The Danish people have a particular aptitude fordesign: for making the functional, beautiful and the desirable, affordable. Georg Jensen (1866–1935) was arguably the champion of this trend; creating beautiful silver jewellery, hollow ware and cutlery that blended a natural eye for shape with a disciplined respect for fine art. Some modern Georg Jensen designs have waiting lists of up to three years, and antique pieces can still fetch huge sums at auction. ‘Jensen was one of the first Danish craftsmen of his time to also be recognised as an artist,’ explains Nicholas Manville, the senior vice president of Georg Jensen design and merchandising. ‘His work was highly sculptural, and more free than most of his contemporaries – but he was also an entrepreneur with a global vision.’
HOW IT ALL BEGAN
Jensen was born in Raadvad, north of Copenhagen, in 1866. His mother was a housemaid and his father was a knife grinder in a local factory. It is thought Jensen longed to work as a sculptor but, as his family had little money, he chose to begin an apprenticeship with a goldsmith when he was 14. Once this ended, Jensen began to study at the Royal Academy of Fine Arts, and started to exhibit his sculptures professionally. At one such exhibition in Paris, at the turn of the century, Jensen was awarded a monetary prize for a ceramic jug he had created. Success! ‘This meant he could finally buy more expensive materials,’ explains Manville. Soon after, Jensen’s first designs in silver emerged.
Jensen was nearly 40 when he started his own company, a small smithery in Copenhagen, where he sold everything from a little drawer in his workbench. Although not much is known about Jensen at this time, it is thought he was a flamboyant character – often seen wearing a wide-brimmed hat and carrying a silver-topped cane. Jensen’s revolutionary works swiftly caught the eyes of art nouveau trendsetters and, by the end of the 1920s, his company had grown to establish shops in Germany, Britain and America.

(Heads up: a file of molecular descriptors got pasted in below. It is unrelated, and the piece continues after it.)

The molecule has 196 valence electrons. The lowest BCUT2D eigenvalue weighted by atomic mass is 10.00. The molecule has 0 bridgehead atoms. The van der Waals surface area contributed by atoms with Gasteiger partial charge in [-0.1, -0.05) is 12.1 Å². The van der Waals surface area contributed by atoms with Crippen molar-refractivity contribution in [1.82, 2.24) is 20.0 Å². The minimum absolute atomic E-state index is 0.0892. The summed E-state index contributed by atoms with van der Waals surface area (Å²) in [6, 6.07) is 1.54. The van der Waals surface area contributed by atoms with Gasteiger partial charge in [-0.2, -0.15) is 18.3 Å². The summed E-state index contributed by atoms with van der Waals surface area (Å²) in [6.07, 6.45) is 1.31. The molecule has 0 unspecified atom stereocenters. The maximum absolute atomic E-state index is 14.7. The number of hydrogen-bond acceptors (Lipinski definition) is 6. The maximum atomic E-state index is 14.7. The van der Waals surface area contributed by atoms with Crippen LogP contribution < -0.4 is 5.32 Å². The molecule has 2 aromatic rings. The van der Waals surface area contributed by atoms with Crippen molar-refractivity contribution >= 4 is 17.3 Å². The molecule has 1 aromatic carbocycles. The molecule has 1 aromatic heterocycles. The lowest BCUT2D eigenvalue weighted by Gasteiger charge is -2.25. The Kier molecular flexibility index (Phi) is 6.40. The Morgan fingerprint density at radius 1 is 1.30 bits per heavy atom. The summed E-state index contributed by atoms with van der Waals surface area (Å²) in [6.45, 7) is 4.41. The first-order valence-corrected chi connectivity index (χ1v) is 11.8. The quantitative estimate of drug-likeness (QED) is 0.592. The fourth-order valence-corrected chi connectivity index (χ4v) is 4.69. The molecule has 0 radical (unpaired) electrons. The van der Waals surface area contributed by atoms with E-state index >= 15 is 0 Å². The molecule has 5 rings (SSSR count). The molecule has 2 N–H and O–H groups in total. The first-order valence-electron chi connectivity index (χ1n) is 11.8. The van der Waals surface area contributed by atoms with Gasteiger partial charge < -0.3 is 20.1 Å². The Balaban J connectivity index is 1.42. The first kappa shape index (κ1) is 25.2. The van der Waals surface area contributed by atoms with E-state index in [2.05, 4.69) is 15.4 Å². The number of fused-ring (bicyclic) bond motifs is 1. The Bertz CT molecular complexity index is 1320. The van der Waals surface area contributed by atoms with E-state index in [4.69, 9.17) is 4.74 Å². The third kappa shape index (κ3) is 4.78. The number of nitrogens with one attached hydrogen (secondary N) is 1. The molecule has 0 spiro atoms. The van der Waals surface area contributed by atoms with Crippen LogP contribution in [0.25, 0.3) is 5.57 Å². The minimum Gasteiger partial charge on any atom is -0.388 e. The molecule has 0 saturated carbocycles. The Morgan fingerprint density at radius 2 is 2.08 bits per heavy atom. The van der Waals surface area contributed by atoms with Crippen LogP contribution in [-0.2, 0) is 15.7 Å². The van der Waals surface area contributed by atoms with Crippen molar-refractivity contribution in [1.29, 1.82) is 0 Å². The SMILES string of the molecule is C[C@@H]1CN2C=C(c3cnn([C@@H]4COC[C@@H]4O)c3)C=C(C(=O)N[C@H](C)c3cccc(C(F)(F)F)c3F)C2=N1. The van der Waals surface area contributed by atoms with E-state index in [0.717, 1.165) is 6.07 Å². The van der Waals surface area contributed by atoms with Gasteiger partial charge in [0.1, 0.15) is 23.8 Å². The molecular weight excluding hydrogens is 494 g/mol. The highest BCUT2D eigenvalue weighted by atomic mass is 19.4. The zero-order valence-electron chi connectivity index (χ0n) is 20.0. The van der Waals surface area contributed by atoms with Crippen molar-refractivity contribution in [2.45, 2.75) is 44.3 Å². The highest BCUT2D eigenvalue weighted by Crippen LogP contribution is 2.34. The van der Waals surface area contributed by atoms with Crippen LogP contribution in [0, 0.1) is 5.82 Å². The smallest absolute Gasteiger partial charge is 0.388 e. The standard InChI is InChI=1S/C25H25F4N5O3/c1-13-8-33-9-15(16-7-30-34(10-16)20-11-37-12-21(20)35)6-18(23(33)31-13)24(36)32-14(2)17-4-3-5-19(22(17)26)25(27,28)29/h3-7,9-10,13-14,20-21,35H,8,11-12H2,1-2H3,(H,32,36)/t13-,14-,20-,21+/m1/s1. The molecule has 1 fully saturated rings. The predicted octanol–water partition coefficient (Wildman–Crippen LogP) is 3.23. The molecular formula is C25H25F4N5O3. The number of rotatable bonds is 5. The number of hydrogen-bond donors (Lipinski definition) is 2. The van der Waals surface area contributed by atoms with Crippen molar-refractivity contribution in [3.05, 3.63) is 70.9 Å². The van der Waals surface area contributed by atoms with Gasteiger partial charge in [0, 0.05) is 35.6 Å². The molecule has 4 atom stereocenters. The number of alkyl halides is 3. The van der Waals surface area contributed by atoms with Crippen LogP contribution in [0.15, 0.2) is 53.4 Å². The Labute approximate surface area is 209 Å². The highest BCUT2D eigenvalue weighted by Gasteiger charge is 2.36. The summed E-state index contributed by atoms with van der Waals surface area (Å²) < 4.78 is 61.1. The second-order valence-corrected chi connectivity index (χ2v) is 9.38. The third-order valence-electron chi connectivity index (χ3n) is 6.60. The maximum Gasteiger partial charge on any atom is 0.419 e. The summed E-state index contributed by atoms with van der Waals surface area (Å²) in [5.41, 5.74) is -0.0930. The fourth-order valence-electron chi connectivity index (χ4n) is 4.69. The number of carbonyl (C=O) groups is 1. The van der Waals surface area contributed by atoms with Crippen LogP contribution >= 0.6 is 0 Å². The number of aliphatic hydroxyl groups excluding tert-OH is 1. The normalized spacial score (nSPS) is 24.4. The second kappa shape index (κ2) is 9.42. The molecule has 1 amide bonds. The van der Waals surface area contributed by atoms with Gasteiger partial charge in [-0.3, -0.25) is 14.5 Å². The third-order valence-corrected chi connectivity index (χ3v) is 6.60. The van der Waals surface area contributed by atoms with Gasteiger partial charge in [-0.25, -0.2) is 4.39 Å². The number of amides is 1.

THE JENSEN STYLE
Sweeping and fluid, Jensen’s personal style bled through several design eras, and merged elegant forms with practical utility. ‘It is said that Jensen’s childhood in nature is probably the most important inspiration to his work,’ says Manville. ‘From the figurative nature of his art nouveau masterpieces, to the hammered surfaces that he favoured the most, the landscape of Scandinavia is clearly present.’ One of the most unusual things about the way Jensen worked is the free reign that he gave the designers in his employ: he nurtured more than 90 craftsmen throughout his working life. The company continues to follow this ethos, selling a diverse range of works by the pioneers of modern silver, including the most recent Christmas collection by Argentine designer Alfredo Häberli.
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* Visit the UK Georg Jensen flagship store at 89 Mount Street, Mayfair, London, W1K 2SR. 020 7499 6541; georgjensen.com
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